Looks like this could be closed as a duplicate of #27165.

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ianlancetaylor commented Aug 23, 2018

This is a slightly different approach to the same problem.

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ianlancetaylor commented Aug 23, 2018

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griesemer commented Aug 23, 2018

I believe the intent of this proposal is the same as in #27165 (with that proposal based on an idea discussed in May of this year at an internal Go Team summit, but only written down yesterday).

However, this proposal disallows a goto if it jumps over a variable declaration of a variable that is used (lexically) after the target label (but always allows the variable access). In contrast, proposal #27165 disallows access of a variable (lexically) after a label, if there is a goto that jumped over it's declaration (but always allows the goto).

It does not seem immediately clear which approach is better. I think we should leave this proposal open as a clearly viable alternative.

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pjebs commented Oct 8, 2018

My proposal is much clearer to understand in my opinion. The alternative proposal will be confusing for beginners.

It is also Go 1 compatible. I don't think the alternative is.

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ianlancetaylor commented Oct 8, 2018

This is what I said over on #27165:

Closing in favor of #26058, which is the same idea expressed in a slightly different way. Both issues accept the same set of programs; the difference is whether the error is reported on the use of the variable or on the goto statement. The (small) advantage of #26058 is that it does not change variable scope. It just relaxes, slightly, the existing constraint on goto over a variable declaration.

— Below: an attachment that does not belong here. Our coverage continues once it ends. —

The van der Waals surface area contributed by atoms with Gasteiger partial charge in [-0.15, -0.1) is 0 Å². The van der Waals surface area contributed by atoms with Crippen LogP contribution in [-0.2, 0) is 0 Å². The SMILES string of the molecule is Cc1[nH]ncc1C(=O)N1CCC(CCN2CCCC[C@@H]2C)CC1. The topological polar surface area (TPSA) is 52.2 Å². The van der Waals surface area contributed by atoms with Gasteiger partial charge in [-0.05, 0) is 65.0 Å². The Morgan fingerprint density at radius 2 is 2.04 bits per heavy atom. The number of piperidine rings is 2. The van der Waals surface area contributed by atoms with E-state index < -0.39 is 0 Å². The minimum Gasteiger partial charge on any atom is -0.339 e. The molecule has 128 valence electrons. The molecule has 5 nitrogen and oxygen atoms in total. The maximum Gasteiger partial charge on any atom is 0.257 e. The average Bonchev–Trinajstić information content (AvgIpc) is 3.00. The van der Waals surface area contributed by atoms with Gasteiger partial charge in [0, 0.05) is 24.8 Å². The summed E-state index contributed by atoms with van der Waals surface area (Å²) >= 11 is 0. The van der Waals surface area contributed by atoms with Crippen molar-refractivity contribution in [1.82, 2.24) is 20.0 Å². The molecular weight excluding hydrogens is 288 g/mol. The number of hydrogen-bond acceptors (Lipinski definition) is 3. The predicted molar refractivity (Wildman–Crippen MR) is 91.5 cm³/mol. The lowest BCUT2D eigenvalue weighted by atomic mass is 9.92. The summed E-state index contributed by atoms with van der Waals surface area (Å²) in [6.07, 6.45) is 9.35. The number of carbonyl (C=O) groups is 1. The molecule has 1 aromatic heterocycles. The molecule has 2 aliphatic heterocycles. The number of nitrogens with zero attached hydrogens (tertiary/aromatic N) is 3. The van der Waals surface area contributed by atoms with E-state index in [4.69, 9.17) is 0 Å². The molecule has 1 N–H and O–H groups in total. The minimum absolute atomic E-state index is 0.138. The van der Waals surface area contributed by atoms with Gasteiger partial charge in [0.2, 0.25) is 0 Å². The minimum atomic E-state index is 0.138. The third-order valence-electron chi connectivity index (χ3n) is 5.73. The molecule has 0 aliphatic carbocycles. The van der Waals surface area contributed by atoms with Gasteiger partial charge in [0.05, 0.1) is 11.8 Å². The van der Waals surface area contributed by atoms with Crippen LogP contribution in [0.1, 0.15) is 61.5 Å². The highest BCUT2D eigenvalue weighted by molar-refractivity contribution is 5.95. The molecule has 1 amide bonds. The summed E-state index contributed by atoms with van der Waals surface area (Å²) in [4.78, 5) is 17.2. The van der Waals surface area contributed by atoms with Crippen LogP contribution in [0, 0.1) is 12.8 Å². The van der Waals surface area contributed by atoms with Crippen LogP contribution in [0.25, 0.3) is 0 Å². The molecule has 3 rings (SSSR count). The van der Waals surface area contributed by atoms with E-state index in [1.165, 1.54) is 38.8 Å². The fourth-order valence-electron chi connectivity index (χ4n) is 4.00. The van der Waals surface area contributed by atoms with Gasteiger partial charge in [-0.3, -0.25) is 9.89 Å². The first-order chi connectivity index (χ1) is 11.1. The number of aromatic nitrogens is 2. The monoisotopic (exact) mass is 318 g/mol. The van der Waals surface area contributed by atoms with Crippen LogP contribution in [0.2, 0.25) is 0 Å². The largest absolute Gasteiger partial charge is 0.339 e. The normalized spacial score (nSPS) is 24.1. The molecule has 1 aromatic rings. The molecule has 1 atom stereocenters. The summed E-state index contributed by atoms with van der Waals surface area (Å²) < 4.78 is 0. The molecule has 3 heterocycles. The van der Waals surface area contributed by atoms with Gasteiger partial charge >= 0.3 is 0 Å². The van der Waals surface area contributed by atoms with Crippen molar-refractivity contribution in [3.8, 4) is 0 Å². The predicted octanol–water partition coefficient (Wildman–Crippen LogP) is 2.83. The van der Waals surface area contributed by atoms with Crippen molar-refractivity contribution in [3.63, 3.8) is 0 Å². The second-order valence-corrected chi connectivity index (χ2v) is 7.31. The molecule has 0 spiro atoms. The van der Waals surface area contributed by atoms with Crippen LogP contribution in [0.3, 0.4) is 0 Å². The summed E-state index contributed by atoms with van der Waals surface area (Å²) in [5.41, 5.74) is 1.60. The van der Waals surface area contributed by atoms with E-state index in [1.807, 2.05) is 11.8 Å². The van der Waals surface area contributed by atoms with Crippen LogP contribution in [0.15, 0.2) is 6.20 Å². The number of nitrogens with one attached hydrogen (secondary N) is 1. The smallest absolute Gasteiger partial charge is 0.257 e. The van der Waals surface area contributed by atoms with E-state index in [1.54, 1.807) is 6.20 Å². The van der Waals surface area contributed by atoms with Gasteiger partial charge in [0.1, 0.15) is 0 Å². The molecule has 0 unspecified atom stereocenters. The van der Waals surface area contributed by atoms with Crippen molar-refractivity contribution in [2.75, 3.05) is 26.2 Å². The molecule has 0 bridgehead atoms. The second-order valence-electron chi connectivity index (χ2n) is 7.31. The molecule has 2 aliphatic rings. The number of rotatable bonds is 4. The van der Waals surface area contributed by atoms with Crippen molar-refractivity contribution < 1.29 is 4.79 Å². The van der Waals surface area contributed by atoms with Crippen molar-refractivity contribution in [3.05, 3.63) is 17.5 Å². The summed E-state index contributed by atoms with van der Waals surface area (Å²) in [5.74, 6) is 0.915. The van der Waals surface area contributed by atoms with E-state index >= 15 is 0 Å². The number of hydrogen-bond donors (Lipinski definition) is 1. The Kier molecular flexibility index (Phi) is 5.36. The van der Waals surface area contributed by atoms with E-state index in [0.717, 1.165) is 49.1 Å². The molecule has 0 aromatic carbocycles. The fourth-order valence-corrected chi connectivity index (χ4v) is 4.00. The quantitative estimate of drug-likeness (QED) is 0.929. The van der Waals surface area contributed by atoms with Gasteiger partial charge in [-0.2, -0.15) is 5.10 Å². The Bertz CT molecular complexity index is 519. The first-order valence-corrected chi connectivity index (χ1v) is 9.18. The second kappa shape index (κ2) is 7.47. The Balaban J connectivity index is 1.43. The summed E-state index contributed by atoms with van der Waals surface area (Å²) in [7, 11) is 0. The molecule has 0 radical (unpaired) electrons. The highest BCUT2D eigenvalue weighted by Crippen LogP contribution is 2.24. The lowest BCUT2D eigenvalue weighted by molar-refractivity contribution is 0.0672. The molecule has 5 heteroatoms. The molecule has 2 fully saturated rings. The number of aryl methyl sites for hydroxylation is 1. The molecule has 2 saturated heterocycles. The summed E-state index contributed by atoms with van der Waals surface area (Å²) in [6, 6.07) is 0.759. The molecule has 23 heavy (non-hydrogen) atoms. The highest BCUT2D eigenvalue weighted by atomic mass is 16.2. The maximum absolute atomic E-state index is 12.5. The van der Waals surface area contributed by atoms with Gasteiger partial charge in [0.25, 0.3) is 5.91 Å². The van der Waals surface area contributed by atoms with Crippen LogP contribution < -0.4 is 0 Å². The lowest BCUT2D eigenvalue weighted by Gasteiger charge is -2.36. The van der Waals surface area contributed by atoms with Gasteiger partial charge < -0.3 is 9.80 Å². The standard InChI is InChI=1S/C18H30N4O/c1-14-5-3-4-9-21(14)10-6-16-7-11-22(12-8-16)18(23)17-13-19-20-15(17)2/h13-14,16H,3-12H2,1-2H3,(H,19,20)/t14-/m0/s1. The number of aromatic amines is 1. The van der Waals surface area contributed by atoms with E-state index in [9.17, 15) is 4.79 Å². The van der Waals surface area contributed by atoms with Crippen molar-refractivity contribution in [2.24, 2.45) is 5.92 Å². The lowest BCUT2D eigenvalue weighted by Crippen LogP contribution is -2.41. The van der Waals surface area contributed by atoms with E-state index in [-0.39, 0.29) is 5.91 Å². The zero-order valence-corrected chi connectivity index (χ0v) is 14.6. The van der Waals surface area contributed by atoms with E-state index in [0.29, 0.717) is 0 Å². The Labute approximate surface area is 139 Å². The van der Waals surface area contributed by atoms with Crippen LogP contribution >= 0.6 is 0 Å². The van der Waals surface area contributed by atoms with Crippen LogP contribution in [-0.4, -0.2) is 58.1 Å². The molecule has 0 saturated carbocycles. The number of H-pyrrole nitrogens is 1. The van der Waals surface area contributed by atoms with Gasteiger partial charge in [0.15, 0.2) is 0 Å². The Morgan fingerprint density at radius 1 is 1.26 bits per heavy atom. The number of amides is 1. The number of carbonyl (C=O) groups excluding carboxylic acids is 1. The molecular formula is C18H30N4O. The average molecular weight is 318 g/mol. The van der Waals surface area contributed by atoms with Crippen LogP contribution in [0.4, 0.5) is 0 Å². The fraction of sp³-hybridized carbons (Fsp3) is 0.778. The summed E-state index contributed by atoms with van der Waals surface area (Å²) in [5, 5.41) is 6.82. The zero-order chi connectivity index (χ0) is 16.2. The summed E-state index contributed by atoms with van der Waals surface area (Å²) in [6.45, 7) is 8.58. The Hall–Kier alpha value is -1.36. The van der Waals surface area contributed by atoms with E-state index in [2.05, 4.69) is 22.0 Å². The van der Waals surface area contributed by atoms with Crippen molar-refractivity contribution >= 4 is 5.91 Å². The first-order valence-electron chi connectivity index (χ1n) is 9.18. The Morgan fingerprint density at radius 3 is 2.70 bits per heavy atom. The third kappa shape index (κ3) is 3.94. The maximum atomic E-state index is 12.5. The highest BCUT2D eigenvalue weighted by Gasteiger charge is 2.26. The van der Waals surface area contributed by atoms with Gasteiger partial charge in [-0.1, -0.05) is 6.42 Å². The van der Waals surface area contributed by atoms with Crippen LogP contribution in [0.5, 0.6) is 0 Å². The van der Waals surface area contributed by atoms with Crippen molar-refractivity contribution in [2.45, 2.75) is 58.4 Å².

(I do still think that both proposals accept the same set of programs. Might be interesting to see a program that behaves differently under the two proposals. Not very important, though.)

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pjebs commented Oct 8, 2018

will it be applied to Go 1 too?

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ianlancetaylor commented Oct 8, 2018

We aren't making any language changes until the Go 2 process starts.

Note that this has not been accepted.

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ianlancetaylor commented Oct 8, 2018

To clarify, it hasn't been declined, either. It's pending a decision.

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darkfeline commented Jan 26, 2019

Isn't this proposal just syntactic sugar for @mark-rushakoff's suggestion? In which case the decision to accept this proposal boils down to whether we want such syntactic sugar. Consider:

if foo {
	goto done
}
x := 1
if bar {
	goto done
}
y := 1
if baz {
	goto done
}
z := 1
fmt.Println(x, y, z)
done:
doStuff()

Under this proposal, this is exactly equivalent to:

if foo {
	goto done
}
{
   	x := 1
	if bar {
		goto done
	}
        {
        	y := 1
		if baz {
			goto done
		}
                {
			z := 1
        		fmt.Println(x, y, z)
                }
        }
}
done:
doStuff()

https://play.golang.org/p/4W6wRO-rmel

The syntactic sugar would very desirable in such an example.